What is the energy scale associated with the hydrophobic effect?
Water is a polar material. This means that water molecules have a charge distribution that results in a net dipole moment. As a result of this important feature, when foreign molecules that do not themselves have such a dipole moment (such as hydrophobic amino acids, for example) are placed in water, the resulting perturbation to the surrounding water molecules incurs a free energy cost. Interestingly, from a biological perspective, this free energy cost is one of the most important driving forces for wide classes of molecular interactions, many of which lead to the formation of some of the most famed macromolecular assemblies such as lipid bilayers and viruses.
This energetic effect, most commonly observed in water, is termed the hydrophobic effect. Though the hydrophobic effect is extremely subtle and depends upon the size of the solute, for large enough molecules the hydrophobic effect can be approximated as being proportional to the area of the interface (so called interfacial energy). Specifically, for sufficiently large solutes in water, the energy penalty arising from adding a non-polar area within water, can be approximated as an interfacial energy of ≈4kBT/nm2 or ≈10kJ/mol/nm2 (BNID 101826). There is a long and rich theoretical tradition associated with trying to uncover the origins of this free energy penalty and for our discussion we adopt a particularly simple heuristic perspective, cognizant of the fact that a full theoretical treatment is fraught with difficulties. The argument goes that when a molecule with a “hydrophobic interface” is placed in water, the number of conformations (shown in Figure 1) of the surrounding water molecules is decreased. Since these water molecules have fewer accessible states, they have lower entropy and hence the situation is less favorable in terms of free energy. Using this simple model suffices to estimate the free energy scale associated with hydrophobic interactions that was presented above, though it breaks down for small solutes where the hydrogen binding network can readjust itself around the solute. In relation to the simplified conformations shown in Figure 1, it is suggested that next to the interface only say 3 of the 6 will be possible as the others will not have a way to make hydrogen bonds. This illustrates how the conformation of the tetrahedral network of hydrogen bonds is thought to be compromised when a nonpolar molecule is placed in solution. If there are 10 water molecules per nm2 of interface (each ≈0.3nm in size), and the number of conformations for each molecule decreased by a factor of 2, the free energy cost is 10xkBTxln(2)/nm2 which is within a factor of 2 of the measured value.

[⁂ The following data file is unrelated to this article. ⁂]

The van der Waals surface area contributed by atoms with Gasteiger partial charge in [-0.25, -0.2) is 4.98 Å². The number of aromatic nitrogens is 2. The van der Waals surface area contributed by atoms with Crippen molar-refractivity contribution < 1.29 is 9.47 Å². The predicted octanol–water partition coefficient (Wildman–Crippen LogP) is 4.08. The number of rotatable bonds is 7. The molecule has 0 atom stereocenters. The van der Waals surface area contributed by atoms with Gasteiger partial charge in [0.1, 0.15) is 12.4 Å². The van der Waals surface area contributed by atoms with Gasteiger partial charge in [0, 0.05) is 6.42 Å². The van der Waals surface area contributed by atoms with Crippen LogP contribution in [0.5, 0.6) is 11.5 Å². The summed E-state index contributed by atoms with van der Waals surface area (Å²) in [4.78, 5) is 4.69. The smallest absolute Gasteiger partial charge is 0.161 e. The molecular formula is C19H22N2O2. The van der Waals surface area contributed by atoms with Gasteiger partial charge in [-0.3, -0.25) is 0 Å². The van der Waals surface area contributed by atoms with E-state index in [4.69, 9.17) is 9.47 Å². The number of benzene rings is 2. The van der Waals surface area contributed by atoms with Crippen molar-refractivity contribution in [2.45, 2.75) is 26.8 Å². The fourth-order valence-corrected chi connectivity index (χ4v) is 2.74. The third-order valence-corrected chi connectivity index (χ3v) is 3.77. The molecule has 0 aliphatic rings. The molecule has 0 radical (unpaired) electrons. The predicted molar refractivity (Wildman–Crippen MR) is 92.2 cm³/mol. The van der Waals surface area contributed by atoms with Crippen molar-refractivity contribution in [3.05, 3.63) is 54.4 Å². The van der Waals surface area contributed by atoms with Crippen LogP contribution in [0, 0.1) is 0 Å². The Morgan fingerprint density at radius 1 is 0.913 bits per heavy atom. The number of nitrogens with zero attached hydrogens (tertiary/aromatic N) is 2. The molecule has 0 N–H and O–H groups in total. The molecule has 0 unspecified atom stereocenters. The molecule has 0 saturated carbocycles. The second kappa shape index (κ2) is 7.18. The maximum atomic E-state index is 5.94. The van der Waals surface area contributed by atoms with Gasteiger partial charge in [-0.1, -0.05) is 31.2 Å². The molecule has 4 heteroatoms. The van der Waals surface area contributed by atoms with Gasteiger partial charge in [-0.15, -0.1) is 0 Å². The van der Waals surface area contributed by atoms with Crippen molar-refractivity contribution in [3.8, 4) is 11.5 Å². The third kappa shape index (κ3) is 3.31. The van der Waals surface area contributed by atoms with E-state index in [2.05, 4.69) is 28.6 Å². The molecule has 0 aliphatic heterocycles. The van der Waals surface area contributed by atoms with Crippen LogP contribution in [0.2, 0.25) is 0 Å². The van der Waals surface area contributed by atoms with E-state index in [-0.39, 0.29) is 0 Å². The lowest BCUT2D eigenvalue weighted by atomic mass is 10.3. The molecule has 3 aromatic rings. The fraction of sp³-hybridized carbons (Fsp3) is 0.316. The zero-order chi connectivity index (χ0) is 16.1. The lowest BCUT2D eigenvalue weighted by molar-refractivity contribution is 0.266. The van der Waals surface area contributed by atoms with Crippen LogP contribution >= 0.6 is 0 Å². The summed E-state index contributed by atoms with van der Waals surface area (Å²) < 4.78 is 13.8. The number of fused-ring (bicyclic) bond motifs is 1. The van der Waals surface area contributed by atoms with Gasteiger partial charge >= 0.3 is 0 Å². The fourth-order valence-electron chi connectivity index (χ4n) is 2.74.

To get a better feeling for these numbers, consider an O2 molecule dissolved in water. We can estimate the area of contact with the surrounding water by thinking of a box ≈0.2 nm on each side. This gives an area of ≈6*0.22 ≈ 0.2 nm2, resulting in a free energy penalty of about 1 kBT. Every kBT translates to an equilibrium concentration in water that is lower by a factor of e (2.718…), based on the Boltzmann distribution which states that a difference of energy E translates into a decreased occupancy of e-E/kBT. Non-polar metabolites which are an order of magnitude larger in area will have a prohibitively large free energy cost and are thus not soluble in water. A parallel challenge exists with polar compounds such as peptides, RNA, and metabolites that have small occupancy in hydrophobic environments and are thus restrained from transferring across the non-polar, hydrophobic lipid -bilayer membranes of cells.
The hydrophobic effect can play a significant role in determining the affinity of binding of a metabolite to an enzyme as shown schematically in Figure 2. A methyl group has a surface area of about 1 nm2. A non-polar surface initially exposed to water that gets buried within a hydrophobic binding pocket has a predicted stabilizing free energy gain of ≈10kJ/mol/nm2. For a methyl group we thus find a free energy difference of ≈10kJ/mol≈4kT which translates into an affinity enhancement of ≈e4 ≈ 50 fold as derived in the calculation in Figure 2.
These same types of arguments can be made for many of the most important macromolecules in the cell ranging from the contributions to the driving force for protein folding to the basis of protein-protein contacts such as those between the repeated subunits that make up a viral capsid to the ways in which lipids congregate to form lipid bilayers. The lipid effect is best illustrated through the way in which the critical micelle concentration (i.e. that concentration at which free lipids will no longer be tolerated in solution and they come together to make little spheres) depends upon both the lengths and number of tails in the lipid molecule. In this case, the hydrophobic cost for a given lipid scales linearly as n, the number of carbons in its tail. The corresponding critical micelle concentration depends exponentially on this value of n as observed experimentally.